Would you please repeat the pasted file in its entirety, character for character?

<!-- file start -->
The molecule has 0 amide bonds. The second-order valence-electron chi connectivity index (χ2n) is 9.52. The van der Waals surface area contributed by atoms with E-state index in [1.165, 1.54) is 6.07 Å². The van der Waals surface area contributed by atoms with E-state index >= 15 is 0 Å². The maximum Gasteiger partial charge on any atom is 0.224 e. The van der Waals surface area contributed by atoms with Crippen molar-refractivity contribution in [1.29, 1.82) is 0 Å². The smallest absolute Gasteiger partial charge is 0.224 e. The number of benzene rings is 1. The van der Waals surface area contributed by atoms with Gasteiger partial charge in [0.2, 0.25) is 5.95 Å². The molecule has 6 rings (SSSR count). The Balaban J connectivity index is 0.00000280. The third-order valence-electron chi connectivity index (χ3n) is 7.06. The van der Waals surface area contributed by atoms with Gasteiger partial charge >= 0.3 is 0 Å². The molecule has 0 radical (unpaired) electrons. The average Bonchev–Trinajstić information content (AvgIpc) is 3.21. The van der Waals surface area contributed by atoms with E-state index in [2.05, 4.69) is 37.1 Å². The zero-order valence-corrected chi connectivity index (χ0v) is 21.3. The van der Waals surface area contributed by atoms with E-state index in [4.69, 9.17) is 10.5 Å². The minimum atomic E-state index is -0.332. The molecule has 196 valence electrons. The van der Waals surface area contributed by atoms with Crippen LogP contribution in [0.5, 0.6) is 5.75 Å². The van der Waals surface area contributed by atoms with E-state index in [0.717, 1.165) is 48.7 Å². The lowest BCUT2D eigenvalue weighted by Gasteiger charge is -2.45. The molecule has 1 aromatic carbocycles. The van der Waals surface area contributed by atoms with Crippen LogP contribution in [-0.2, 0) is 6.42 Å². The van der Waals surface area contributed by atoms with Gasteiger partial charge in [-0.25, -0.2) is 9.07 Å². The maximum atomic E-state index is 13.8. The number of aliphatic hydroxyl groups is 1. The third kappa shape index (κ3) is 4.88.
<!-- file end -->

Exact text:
The molecule has 0 amide bonds. The second-order valence-electron chi connectivity index (χ2n) is 9.52. The van der Waals surface area contributed by atoms with E-state index in [1.165, 1.54) is 6.07 Å². The van der Waals surface area contributed by atoms with E-state index >= 15 is 0 Å². The maximum Gasteiger partial charge on any atom is 0.224 e. The van der Waals surface area contributed by atoms with Crippen molar-refractivity contribution in [1.29, 1.82) is 0 Å². The smallest absolute Gasteiger partial charge is 0.224 e. The number of benzene rings is 1. The van der Waals surface area contributed by atoms with Gasteiger partial charge in [0.2, 0.25) is 5.95 Å². The molecule has 6 rings (SSSR count). The Balaban J connectivity index is 0.00000280. The third-order valence-electron chi connectivity index (χ3n) is 7.06. The van der Waals surface area contributed by atoms with Gasteiger partial charge >= 0.3 is 0 Å². The molecule has 0 radical (unpaired) electrons. The average Bonchev–Trinajstić information content (AvgIpc) is 3.21. The van der Waals surface area contributed by atoms with E-state index in [2.05, 4.69) is 37.1 Å². The zero-order valence-corrected chi connectivity index (χ0v) is 21.3. The van der Waals surface area contributed by atoms with E-state index in [4.69, 9.17) is 10.5 Å². The minimum atomic E-state index is -0.332. The molecule has 196 valence electrons. The van der Waals surface area contributed by atoms with Crippen LogP contribution in [0.5, 0.6) is 5.75 Å². The van der Waals surface area contributed by atoms with E-state index in [0.717, 1.165) is 48.7 Å². The lowest BCUT2D eigenvalue weighted by Gasteiger charge is -2.45. The molecule has 1 aromatic carbocycles. The van der Waals surface area contributed by atoms with Crippen LogP contribution in [-0.2, 0) is 6.42 Å². The van der Waals surface area contributed by atoms with Gasteiger partial charge in [-0.25, -0.2) is 9.07 Å². The maximum atomic E-state index is 13.8. The number of aliphatic hydroxyl groups is 1. The third kappa shape index (κ3) is 4.88.